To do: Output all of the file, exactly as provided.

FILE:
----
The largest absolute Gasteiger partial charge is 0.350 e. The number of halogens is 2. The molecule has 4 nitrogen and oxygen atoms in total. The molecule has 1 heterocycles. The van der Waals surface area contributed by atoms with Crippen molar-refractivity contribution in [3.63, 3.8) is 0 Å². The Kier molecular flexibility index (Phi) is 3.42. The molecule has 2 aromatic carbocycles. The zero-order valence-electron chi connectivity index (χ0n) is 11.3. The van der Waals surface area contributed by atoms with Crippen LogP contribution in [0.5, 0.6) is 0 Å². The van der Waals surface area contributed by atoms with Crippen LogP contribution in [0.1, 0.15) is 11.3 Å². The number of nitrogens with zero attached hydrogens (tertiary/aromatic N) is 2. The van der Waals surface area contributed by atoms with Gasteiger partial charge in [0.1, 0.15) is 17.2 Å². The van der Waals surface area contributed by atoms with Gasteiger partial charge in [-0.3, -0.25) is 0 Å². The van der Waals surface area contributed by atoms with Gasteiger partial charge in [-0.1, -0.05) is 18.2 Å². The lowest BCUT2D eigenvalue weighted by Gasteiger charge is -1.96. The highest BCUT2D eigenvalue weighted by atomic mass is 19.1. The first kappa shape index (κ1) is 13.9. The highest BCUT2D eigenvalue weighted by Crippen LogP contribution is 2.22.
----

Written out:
The largest absolute Gasteiger partial charge is 0.350 e. The number of halogens is 2. The molecule has 4 nitrogen and oxygen atoms in total. The molecule has 1 heterocycles. The van der Waals surface area contributed by atoms with Crippen molar-refractivity contribution in [3.63, 3.8) is 0 Å². The Kier molecular flexibility index (Phi) is 3.42. The molecule has 2 aromatic carbocycles. The zero-order valence-electron chi connectivity index (χ0n) is 11.3. The van der Waals surface area contributed by atoms with Crippen LogP contribution in [0.5, 0.6) is 0 Å². The van der Waals surface area contributed by atoms with Crippen LogP contribution in [0.1, 0.15) is 11.3 Å². The number of nitrogens with zero attached hydrogens (tertiary/aromatic N) is 2. The van der Waals surface area contributed by atoms with Gasteiger partial charge in [0.1, 0.15) is 17.2 Å². The van der Waals surface area contributed by atoms with Gasteiger partial charge in [-0.3, -0.25) is 0 Å². The van der Waals surface area contributed by atoms with Gasteiger partial charge in [-0.1, -0.05) is 18.2 Å². The lowest BCUT2D eigenvalue weighted by Gasteiger charge is -1.96. The highest BCUT2D eigenvalue weighted by atomic mass is 19.1. The first kappa shape index (κ1) is 13.9. The highest BCUT2D eigenvalue weighted by Crippen LogP contribution is 2.22.